Last week I read about a new release of a fork of the Plan9 Operating System from the 9Front crew. The release is called “Human Biologics” and the new feature list was intriguing. There was now default support for git, and ssh, and some improvements to audio were included.
- audio(1) – mp3, ogg, flac, ulaw, wav
I had heard about Plan9 on an off for years. I wondered what sorts of audio and MIDI support might be in this OS, so I gave it a ride. What follows is a short account of some things I learned.
What is Plan9 and what is 9Front?
Plan9 was the follow-on Operating System developed by the folks who developed Unix at Bell Labs. Ken Thompson, Rob Pike et. al. took what they learned from developing Unix and applied it to what they wanted in a follow-on OS. It’s most notable feature is its reliance on the file system for mapping devices, services and all sorts of communication. Another noteworthy feature is that a bit-mapped display is assumed, which eliminates the need for some of the confusing /dev/tty handling in Unix.
Some of the ideas of Plan9 have made it back into Unix. The /proc file system came from Plan9, and some of the ideas around containers can trace their lineage back to Plan9 as well.
Having just dipped my toes in the plan9 waters, I cannot say that I completely understand the full power of what is provided by the file system, but I got a glimpse. Audio and MIDI devices get mapped to files and you can use tools like “cat” and “ls” and “echo” to inspect and configure devices. Instead of learning a new API (like ALSA), the sound API is operations on files.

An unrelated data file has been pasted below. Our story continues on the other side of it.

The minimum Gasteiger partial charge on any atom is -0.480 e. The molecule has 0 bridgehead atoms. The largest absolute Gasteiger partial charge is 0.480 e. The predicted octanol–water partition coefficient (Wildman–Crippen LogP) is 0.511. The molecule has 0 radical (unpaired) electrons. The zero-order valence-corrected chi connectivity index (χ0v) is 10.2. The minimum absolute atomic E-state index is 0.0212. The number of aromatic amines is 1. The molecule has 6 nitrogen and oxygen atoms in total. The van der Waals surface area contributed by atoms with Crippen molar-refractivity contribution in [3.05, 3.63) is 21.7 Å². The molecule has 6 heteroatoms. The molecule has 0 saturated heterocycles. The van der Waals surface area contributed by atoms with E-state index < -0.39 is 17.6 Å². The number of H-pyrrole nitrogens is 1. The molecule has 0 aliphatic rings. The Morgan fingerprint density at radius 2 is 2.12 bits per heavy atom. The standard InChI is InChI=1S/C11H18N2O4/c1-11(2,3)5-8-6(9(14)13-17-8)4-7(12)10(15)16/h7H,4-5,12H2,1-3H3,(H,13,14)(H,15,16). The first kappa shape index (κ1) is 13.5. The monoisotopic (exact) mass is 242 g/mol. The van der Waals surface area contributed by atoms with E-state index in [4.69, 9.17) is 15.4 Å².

Much of the power of Plan9 arises through its security model. Processes can determine what parts of the file system are visible to their children, and can mount and bind devices and paths in flexible ways. The file system and the security model go hand in hand.
Downloading and Installing
The 9Front team produces and releases images periodically. They are located here
For the Raspberry Pi the directory listing shows the following.
261MB Nov 23 11:22 9front-10277.pi.img.gz
20KB Nov 23 11:36 9front-10277.pi.img.gz.torrent
276MB Nov 23 11:22 9front-10277.pi3.img.gz
21KB Nov 23 11:37 9front-10277.pi3.img.gz.torrent
From a bit of trial and error, we determined that
9front-10277.pi.img.gz was for the Pi1, Pi2 and Pi0.
9front-10277.pi3.img.gz file is for the Raspberry Pi 3 and Raspberry Pi 4 (and perhaps the 5?).
Installation is simple. Download and burn onto an SD card in the usual way (I used the Raspberry Pi Imager app on Mac). Boot it up and it starts within seconds.
There is a
usbtree command for looking at the USB devices. The screen shot below shows my system before plugging in a MIDI keyboard and an USB AUDIO card. The second screen shot below that shows my system after plugging these devices in.
You can see that my Akai MPMini2 MIDI Keyboard is recognized as a MIDI device. But is it usable? What sort of software is needed to access it?
Further investigation shows that USB devices also appear in the file system at
/dev/usb. Not shown here is that inside each device is (at least) a
/ctl file and a
/data file. The
/ctl file lists capabilities of each device when read and can modify characteristics when written.
Trying some things out
From the USB list, I could see that my MIDI keyboard had an endpoint. After some trial and error I determined that its data output appears in